First single, and opening track, ‘Magic Mountain’ is like a child wired on e-numbers being asked what they did at school today. They fall over themselves in a mad attempt to unload as much information as possible. This is what they’ve learnt since Portamento. Apart from sounding, to my untrained ears at least, out of tune and poorly mixed, the melodic and lyrical content is trite and obtuse. It’s a comeback that announces, ‘we’re back and on our terms’ but it sounds almost defensive, like they’re expecting hostilities. This is a band hardened by experience, a far cry from the enthusiastic and inviting group that wanted to go surfing.

Ahh yes. The surfing song. The song that has hung like an imagined weight around their necks. The song they spent so long trying to ignore then escape and then begrudgingly accept. The song that contains their greatest hook to date and floats on air compared to the heavy, burdened material on ‘Encylopedia.’ Their ‘Creep’, in a backwards kind of way. Nothing here competes with ‘Lets go Surfing’ or any of the other lovably lightweight songs on the debut. Almost every track has an agenda. Almost every track has an argument to make and a point to prove. That makes ‘Encyclopedia’ a lot more hard work than any fan would want it to be.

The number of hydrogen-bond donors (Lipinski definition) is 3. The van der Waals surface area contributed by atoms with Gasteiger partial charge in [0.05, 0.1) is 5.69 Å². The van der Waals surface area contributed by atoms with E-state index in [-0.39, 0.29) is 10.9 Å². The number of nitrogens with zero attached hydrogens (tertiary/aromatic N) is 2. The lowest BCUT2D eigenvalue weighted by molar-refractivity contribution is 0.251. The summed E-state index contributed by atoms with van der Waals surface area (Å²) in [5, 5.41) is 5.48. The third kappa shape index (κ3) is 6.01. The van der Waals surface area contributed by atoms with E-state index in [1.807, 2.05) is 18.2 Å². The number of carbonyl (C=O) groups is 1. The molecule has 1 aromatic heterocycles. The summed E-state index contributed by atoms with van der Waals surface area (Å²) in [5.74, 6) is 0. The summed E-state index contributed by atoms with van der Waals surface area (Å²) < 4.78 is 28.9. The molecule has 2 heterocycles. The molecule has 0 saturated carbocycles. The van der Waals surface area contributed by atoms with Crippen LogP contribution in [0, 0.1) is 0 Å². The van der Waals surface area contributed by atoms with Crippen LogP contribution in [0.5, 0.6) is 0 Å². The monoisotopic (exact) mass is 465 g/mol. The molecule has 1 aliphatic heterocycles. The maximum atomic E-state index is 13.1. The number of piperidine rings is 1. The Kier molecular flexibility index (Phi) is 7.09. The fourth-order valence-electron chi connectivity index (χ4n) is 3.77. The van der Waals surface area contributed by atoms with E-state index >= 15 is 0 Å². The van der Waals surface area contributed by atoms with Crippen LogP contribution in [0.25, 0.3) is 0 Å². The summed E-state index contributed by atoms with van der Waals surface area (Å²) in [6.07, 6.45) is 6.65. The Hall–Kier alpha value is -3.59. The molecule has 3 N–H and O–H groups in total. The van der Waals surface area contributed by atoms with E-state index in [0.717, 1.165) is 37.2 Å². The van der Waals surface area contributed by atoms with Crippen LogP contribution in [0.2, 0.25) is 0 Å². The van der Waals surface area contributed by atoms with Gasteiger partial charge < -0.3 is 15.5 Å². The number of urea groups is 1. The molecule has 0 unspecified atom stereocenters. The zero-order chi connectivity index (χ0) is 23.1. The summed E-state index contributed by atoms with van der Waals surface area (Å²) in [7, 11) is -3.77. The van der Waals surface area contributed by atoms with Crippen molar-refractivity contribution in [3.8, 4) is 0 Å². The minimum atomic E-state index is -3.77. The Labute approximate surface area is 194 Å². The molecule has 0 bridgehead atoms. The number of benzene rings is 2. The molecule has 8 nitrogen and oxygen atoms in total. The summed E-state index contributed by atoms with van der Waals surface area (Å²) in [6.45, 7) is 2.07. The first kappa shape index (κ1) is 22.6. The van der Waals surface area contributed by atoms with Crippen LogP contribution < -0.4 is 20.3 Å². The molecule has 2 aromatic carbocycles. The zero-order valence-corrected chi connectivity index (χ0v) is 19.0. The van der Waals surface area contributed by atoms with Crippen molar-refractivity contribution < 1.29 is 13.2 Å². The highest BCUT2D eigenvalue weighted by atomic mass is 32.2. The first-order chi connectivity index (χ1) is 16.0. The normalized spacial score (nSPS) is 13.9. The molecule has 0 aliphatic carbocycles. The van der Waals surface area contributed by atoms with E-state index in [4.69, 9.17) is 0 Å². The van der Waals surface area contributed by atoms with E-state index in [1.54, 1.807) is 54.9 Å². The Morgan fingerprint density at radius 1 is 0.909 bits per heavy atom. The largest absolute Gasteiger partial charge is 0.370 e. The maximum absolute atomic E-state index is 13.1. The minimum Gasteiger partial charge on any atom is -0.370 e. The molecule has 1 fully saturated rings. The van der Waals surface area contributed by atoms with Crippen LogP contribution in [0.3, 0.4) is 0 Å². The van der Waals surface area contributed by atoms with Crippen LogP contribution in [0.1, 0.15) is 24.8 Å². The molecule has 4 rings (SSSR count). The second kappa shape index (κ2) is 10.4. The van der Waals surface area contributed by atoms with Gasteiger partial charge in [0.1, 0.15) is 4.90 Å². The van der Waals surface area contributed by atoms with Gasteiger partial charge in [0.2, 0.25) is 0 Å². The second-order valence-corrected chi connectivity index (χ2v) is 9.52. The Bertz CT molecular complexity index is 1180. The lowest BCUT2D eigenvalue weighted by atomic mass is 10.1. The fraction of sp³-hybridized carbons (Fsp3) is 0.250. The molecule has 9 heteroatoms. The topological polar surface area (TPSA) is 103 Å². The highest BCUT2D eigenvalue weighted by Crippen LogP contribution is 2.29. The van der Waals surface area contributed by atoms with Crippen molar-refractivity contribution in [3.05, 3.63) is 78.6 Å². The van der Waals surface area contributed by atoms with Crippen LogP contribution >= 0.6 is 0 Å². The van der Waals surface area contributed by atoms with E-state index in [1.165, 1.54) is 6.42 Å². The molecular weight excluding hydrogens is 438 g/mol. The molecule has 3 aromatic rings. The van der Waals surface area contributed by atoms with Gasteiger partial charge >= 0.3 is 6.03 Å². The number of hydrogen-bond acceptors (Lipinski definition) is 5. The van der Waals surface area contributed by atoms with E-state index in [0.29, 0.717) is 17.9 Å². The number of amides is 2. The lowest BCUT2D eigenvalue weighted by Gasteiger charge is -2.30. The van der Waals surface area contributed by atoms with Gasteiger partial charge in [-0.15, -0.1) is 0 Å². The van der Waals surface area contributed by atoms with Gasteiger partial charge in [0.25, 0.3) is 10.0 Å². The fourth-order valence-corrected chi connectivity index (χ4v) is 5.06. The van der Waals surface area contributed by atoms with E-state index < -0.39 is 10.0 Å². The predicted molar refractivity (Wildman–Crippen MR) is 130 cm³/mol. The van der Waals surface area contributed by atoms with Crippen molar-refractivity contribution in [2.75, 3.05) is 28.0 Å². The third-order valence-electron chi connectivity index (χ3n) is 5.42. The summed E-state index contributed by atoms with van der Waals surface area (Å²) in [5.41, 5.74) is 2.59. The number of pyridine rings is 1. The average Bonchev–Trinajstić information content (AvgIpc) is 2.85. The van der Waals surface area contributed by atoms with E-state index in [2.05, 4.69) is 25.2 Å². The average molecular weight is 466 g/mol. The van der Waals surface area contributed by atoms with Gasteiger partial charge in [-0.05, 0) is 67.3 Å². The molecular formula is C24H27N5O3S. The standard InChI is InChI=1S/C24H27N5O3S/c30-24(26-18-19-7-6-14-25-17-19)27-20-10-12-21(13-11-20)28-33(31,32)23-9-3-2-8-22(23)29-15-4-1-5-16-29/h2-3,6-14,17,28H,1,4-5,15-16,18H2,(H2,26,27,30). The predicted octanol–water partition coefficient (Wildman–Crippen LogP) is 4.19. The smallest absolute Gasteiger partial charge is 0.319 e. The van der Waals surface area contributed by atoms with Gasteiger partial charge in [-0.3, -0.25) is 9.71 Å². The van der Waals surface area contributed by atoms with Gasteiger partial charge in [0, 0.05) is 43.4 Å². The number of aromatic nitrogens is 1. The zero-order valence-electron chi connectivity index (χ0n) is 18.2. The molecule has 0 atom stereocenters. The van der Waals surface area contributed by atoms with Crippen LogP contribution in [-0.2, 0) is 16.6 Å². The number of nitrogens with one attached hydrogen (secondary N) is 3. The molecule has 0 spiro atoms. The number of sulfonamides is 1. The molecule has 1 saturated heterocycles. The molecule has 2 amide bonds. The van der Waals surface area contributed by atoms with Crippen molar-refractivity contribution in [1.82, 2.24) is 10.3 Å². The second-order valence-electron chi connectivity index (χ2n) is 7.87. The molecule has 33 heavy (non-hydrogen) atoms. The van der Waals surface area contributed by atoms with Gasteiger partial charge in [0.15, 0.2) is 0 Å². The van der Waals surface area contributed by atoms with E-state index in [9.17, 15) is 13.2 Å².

So the Drums are pretty hard to love on ‘Encyclopedia’, but some of these songs still make it very easy to like them. Hints of heartbreak (still Johnny’s best subject matter by a country mile) are there in the excellent pop songs ’Deep in my Heart’ and ’There is Nothing Left’ two songs inexplicably buried near the end of the album. These two tracks in particular are nice updates on the drums signature sound, proving that experimentalism isn’t inherently bad for the band. This is especially true when bold innovation is mixed with classic hook-writing on ’Kiss me Again’; here, the whoops that spring out of Johnny make him sound like he’s having a good time, almost in spite of himself. He’s rarely this open hearted though.